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  11. mrt2

    mrt2 Purple Belt

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    Well, it is a tough slog and unless you really like it, I can see how things can fizzle, as you put it. There was another guy, again, an adult but probably 10 years younger than me who seemed to be moving up quickly last summer and fall, then all of a sudden, he stopped showing up. then around January he started showing up again. I think he is a green belt, but had he been showing up, he would probably be a purple belt by now. Again as you said, everyone's life takes them in different places. When my son was younger, I could not have done TKD 3 or 4 times a week. My son was just a toddler and I was pursuing a law degree, so between hitting the books and helping my wife with taking care of my son, I likely didn't have the time or energy to do what I am doing now.
     
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  12. dvcochran

    dvcochran Master of Arts

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    We all have to pick our battles but I just hate to hear this all too common story. Most of us know life will get in the way sometimes. Hopefully, in time and with a little encouragement he will remember it is a marathon, not a sprint an decide to get back on track. Hang in there and congrats on the improvements you mentioned.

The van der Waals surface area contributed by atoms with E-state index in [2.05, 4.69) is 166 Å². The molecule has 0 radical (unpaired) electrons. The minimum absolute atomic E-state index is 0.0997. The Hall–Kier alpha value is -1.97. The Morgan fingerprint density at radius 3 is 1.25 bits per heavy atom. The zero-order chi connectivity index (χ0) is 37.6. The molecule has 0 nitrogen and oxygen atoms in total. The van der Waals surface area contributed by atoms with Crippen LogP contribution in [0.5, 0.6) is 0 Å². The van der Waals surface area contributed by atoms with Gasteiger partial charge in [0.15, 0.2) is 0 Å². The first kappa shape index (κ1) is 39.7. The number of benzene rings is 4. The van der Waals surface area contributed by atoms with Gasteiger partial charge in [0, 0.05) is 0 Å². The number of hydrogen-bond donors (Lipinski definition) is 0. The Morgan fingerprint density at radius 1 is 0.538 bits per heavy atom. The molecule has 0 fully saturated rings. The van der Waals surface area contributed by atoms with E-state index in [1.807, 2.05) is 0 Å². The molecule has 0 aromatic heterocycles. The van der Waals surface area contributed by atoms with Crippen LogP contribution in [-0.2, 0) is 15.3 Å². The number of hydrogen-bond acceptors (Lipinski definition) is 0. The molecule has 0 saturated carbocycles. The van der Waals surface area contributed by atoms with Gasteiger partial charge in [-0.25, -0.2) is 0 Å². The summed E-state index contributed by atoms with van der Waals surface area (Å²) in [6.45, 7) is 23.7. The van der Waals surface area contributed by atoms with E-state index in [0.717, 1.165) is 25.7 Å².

13. dvcochran

    dvcochran Master of Arts

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    I think there is a social component sometimes. If that ever goes stale some people realize that was the only reason they were around in the first place. The social component is real and is usually a very good thing. You should make friends and relationships for life at a good school. Students and instructors have to keep real about the intended purpose of training in a MA and not get sucked into making it a social click however.
    Then there is the shiny penny analogy. When working out is new and exciting it is easy to get up for class. As the shine wears off and some realize there is a grind to going to class sometimes, it gets easier to find reasons not to go.